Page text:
Where to sail is up to you; there are certainly no shortage of choices. The marine reserves are good places to start; the Bay of Islands, Hauraki Gulf, and the Marlborough Sounds. The sheltered harbours and islands make for picturesque journeys before opening out to inshore cruising grounds. There are also a number of popular coastal journeys where you can moor each day in a sheltered bay before heading onward. The east coast, north of Auckland, on route to the Bay of Islands, the Kerikeri Inlet or the fiord-like Whangaroa Harbour is a particularly scenic cruise.


Boat cruising is a big part of the New Zealand experience. We have beautiful islands, harbours, gulfs and beaches waiting to be explored. Our mountainous landscape provides an abundance of pristine lakes and rivers, while our awe-inspiring fiords, sounds and glaciers draw visitors from all over the world.


You can hire a punt for an hour on an urban river, or spend days discovering untouched coast on a sailing vessel, houseboat or motor yacht. Be your own captain or hire professional crew.


New Zealand has four main cruising grounds – the Bay of Islands and Auckland’s Hauraki Gulf in the North Island, and the Marlborough Sounds and Fiordland in the South Island. Glide through these majestic places on a day cruise or overnight boating trip. Some areas can even be enjoyed from the comfort of a cruise ship.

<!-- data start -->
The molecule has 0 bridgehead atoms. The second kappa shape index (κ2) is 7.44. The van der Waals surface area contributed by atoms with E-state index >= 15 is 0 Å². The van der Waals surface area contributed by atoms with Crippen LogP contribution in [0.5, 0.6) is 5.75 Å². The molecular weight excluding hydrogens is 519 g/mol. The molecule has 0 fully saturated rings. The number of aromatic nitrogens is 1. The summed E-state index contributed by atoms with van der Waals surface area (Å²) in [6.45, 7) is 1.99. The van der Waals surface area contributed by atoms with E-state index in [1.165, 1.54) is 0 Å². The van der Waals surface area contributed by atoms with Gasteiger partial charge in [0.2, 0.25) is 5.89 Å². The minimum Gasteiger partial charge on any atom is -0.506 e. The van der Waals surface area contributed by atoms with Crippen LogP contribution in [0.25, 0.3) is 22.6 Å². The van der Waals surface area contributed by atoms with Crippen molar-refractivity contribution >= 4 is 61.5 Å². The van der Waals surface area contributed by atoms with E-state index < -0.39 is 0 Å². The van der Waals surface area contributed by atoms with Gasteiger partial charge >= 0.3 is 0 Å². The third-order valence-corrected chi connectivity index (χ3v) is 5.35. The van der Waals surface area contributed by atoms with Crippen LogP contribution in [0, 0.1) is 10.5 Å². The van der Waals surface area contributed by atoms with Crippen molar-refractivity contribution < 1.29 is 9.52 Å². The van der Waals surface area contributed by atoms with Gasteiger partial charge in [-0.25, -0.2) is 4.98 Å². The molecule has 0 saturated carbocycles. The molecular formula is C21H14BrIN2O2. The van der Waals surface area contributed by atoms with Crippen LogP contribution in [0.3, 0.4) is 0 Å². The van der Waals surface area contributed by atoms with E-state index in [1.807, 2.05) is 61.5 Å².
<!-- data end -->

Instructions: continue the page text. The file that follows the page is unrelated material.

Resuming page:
New Zealanders love to be out on the water, so why not come and join us? You're sure to be rewarded with sights and scenery, invisible from the land, that will simply astound you.



Water Activities


See more below about our Water Activities.



If surfing is your passion, you'll love New Zealand. You're always close to the sea, and chances are, there's a great surf break not far along the coast.


If you've thought about learning to surf, but never found the time, a New Zealand holiday is your perfect opportunity. Sign up for lessons at one of our surf schools and you'll arrive back home with a whole new set of skills.


If you already know how to surf, there are beach, reef, point and river-mouth breaks that will keep you busy for hours.


For a feast of great waves follow Surf Highway 45 around the Taranaki coast - it curves through 180 degrees, so there's always something happening. Further north is Raglan, which has achieved legendary status thanks to its epic left-hand point break. Other North Island locations - such as Piha, Muriwai, Waipu, Mount Maunganui and Gisborne - are pumping when conditions are right. In the South Island, check out Kaikoura and Dunedin.


New Zealand’s stunning coastal and lake side scenery makes windsurfing or kitesurfing all the more enjoyable.


Whether your preference is to explore calm inland waterways, chop jump across a harbour or wave sail off the face of a roller, there’s a perfect location waiting here for you.


Board hire and instructors are available at most of the popular windsurfing areas, which include the Bay of Islands, Auckland, Taupo, Wellington, Christchurch, Queenstown and Dunedin.


If you’re fond of the water but also like to get air-borne, try kite surfing. This extreme water sport has a growing following in New Zealand. Harnessed to a paragliding-style kite with a small board attached their feet, kite surfers race across the face of wind - mainly on the water and at times in the air.